CAPE ELIZABETH — The Town Council will discuss potential funding sources for the proposed Shore Road Pathway project on Monday, May 9, after the group responsible for private fundraising only met half its goal.
The Shore Road project was approved by the Town Council in 2009 on the condition that a local match of nearly 20 percent would be raised through private funds.
About $100,000 has been raised by the nonprofit organization Safe Access For Everyone. The remaining funds necessary to move the project forward are now proposed to come from grants, town sidewalk accounts and excess fund balance.
A few weeks ago the town was awarded a $729,000 federal grant that would cover nearly 80 percent of the cost to construct the two-mile pedestrian path.
The funds came from the Quality Communities Program of the federal Transportation Enhancement Program, which supports community transportation activities such as bicycle and pedestrian facilities and projects. The money is distributed through the Maine Department of Transportation.
According to Town Manager Mike McGovern, the project was estimated to cost about $937,000 in 2010. Including a $93,000 contingency amount – 10 percent the cost of construction – the total cost of the project is about $1 million and the local required match is about $208,000.
McGovern said with the grant and other additional funds – $60,000 from the town center sidewalk account, $26,000 in remaining balance from July 2010, $40,000 from the Portland Area Comprehensive Transportation System credit program and $100,000 in locally raised funds – the town has $955,000 to fund the project, leaving a $75,000 difference.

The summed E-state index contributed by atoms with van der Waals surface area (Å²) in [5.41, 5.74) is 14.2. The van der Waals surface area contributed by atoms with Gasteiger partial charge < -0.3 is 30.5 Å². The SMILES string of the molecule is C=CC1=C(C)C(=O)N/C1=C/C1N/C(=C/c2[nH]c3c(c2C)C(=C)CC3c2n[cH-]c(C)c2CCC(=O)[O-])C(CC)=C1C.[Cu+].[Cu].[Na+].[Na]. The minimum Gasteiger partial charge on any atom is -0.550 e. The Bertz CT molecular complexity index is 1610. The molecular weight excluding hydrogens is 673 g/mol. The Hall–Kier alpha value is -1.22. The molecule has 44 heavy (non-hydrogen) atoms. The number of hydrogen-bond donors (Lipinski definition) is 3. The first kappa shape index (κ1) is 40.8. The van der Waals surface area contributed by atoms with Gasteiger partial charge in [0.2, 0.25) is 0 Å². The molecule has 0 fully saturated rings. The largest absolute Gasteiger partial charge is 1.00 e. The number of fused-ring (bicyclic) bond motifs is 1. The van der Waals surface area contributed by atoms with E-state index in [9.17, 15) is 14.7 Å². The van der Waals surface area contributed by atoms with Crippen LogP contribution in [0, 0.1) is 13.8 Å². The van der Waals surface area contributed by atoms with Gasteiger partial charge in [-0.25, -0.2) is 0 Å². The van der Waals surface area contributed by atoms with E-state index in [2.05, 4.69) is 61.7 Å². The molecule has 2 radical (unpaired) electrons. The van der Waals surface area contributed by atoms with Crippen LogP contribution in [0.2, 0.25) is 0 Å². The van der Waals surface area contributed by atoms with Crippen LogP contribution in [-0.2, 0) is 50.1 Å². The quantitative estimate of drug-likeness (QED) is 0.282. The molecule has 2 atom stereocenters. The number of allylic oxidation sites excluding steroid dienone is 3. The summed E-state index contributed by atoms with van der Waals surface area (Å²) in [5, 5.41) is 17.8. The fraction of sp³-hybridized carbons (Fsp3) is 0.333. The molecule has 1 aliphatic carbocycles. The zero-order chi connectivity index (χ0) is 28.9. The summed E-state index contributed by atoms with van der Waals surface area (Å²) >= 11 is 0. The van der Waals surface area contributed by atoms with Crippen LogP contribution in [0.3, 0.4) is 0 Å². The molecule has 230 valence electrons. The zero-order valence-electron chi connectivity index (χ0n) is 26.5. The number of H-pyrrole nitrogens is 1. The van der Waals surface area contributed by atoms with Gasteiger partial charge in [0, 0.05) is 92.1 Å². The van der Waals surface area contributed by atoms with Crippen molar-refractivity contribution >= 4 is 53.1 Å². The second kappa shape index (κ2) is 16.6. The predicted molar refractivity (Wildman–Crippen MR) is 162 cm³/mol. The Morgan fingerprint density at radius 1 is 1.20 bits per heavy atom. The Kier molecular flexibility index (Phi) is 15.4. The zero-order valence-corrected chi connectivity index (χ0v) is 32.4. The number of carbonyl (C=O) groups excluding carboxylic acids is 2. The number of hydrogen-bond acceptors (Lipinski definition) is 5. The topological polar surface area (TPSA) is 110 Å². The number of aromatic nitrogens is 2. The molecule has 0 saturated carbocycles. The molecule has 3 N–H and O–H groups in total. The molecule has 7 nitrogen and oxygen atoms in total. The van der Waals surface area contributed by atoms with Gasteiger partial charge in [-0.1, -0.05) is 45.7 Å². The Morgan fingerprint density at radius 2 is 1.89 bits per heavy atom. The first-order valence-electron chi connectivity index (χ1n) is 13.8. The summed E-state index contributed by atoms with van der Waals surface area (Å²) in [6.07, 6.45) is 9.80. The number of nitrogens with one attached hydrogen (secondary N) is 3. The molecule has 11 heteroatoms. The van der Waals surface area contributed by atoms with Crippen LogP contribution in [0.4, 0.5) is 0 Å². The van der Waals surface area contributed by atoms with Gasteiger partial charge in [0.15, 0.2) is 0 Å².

According to town documents, an Infrastructure Improvement Fund with a projected balance of about $105,000 on June 30 could be used to fill the $75,000 gap. It is funded by a 30 percent surcharge on building permit income, not property taxes.
McGovern said while it was hoped that $200,000 could be raised privately, $100,000 is still a significant contribution.
“We are at a point where we need to make a commitment to go to the state and we do have sources of funds that are not from the property tax,” he said. “It is important to move forward while there is still a favorable bidding environment. We are absolutely thrilled to have the $729,000 grant and the $100,000 contribution is quite significant from the citizens who wish to see the pathway go forward.”
The council Monday night will consider accepting the $729,000 grant and the SAFE funds, and appropriating $75,000 from the Infrastructure Improvement Fund.
If the contingency is not fully needed, McGovern said, the remaining funds will be transferred back to the account.
In other business, the council will consider allowing use of Fort Williams Park by the U.S. Coast Guard on July 15 for a change-of-command ceremony and on Sept. 25 for an Arthritis Foundation walk.
The council will also receive a town center review report update.